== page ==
In the first week of August, two top Khmer Rouge leaders were convicted by the hybrid Cambodian and UN-backed tribunal—the Extraordinary Chambers in the Courts of Cambodia. Khieu Samphan and Nuon Chea are the highest-ranking officials to be convicted of any crimes related to the mass killings and starvation that occurred under Khmer Rouge rule from 1975 to 1979.

In early 2011 I organized a panel by the same title as this post in which we brought together ethnographers and historians to test the Zomia hypothesis against a body of ethnographic and historical material related to two Southeast Asian highland groups - Hmong and Mien. Two of the panelists (including fellow guest-blogger Leif Jonsson) were interviewed for this piece in the Chronicle of Higher Education that addressed the traction of Zomiography (if I may).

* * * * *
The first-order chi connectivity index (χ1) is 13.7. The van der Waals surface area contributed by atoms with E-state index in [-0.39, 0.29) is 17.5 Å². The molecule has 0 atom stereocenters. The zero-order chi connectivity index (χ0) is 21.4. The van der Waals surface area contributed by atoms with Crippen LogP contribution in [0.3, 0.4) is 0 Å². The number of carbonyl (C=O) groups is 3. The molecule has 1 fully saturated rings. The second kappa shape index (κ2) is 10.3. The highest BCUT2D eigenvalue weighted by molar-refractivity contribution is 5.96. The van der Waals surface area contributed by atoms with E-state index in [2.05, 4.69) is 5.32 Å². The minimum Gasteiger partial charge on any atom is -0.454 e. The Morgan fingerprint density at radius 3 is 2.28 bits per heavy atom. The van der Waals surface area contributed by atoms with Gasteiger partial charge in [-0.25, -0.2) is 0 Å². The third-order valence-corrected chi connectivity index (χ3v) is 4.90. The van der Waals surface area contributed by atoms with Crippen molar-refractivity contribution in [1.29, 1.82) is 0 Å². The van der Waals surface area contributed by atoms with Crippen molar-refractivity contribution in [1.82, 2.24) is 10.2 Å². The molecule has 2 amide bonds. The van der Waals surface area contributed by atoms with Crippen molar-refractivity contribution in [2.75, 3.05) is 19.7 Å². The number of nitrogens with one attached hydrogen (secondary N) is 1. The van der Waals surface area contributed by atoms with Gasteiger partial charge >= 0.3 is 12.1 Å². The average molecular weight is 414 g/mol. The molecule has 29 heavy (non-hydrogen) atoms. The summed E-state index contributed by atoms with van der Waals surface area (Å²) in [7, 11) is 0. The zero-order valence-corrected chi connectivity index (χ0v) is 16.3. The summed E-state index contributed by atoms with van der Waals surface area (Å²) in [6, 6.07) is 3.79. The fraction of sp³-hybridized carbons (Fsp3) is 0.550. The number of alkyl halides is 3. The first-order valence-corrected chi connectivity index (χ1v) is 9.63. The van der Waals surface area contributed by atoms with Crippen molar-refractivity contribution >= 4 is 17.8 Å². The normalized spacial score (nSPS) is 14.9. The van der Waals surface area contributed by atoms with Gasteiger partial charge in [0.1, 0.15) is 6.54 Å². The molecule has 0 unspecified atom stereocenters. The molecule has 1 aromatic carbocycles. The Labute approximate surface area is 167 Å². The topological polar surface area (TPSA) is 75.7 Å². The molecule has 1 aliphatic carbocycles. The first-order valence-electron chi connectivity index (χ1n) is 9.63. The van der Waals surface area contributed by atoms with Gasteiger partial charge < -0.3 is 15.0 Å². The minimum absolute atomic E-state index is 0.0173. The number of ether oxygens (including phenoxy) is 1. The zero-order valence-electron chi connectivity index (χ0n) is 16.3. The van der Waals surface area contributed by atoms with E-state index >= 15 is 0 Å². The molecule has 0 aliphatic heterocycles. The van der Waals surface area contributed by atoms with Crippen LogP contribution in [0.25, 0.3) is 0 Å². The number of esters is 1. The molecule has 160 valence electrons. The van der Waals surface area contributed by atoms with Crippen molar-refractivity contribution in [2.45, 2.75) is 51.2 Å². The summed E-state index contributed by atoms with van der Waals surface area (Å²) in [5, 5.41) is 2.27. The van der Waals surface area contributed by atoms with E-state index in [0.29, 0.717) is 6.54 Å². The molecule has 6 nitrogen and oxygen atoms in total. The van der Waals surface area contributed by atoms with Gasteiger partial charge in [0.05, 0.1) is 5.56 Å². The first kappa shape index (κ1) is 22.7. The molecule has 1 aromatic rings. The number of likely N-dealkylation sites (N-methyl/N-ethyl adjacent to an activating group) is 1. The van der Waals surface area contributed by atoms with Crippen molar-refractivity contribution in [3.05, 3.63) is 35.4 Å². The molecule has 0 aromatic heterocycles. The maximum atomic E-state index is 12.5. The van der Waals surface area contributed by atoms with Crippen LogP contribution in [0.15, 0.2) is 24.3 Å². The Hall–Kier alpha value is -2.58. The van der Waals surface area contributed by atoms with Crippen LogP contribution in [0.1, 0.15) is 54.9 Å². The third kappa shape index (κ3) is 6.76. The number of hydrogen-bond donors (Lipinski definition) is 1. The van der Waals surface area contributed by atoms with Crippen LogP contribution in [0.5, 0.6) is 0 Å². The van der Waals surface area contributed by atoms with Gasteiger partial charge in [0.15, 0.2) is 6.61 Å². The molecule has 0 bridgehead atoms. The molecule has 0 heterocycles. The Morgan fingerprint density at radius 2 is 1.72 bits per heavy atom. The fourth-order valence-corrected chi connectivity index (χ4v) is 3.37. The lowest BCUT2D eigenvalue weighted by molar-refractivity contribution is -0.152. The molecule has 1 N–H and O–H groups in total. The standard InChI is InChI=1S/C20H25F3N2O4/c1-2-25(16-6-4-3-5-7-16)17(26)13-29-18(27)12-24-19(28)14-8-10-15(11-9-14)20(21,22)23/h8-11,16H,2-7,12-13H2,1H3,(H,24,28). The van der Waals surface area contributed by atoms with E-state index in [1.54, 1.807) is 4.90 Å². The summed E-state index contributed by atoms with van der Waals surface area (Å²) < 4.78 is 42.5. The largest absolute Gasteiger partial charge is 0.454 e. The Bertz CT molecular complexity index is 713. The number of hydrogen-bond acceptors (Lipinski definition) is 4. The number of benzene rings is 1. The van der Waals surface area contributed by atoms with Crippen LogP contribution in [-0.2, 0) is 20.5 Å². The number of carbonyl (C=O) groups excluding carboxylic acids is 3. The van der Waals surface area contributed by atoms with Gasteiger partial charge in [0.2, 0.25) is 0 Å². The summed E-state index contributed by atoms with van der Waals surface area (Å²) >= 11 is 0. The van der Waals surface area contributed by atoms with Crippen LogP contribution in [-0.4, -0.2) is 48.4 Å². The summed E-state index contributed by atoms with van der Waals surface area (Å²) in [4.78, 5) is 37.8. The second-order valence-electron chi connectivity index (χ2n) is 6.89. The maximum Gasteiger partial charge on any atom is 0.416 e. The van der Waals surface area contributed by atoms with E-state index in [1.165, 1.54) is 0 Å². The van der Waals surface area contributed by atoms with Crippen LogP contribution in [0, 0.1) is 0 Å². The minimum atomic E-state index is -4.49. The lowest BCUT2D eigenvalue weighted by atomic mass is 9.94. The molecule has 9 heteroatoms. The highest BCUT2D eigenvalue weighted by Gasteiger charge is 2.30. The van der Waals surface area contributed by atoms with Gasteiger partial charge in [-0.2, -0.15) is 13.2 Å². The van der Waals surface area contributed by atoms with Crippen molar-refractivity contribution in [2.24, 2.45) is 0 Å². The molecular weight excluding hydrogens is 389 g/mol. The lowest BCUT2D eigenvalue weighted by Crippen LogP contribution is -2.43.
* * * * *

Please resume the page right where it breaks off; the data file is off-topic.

Two recent pieces in the Chronicle of Higher Education (available here and here) document something that happened at the past American Anthropological Association meetings that I was not aware of during the meetings. I went to the general business meeting to hear about some of these developments, but what is interesting is that this particular development occurred during the Executive Board Meeting, rather than being presented before the general AAA body for debate and a vote.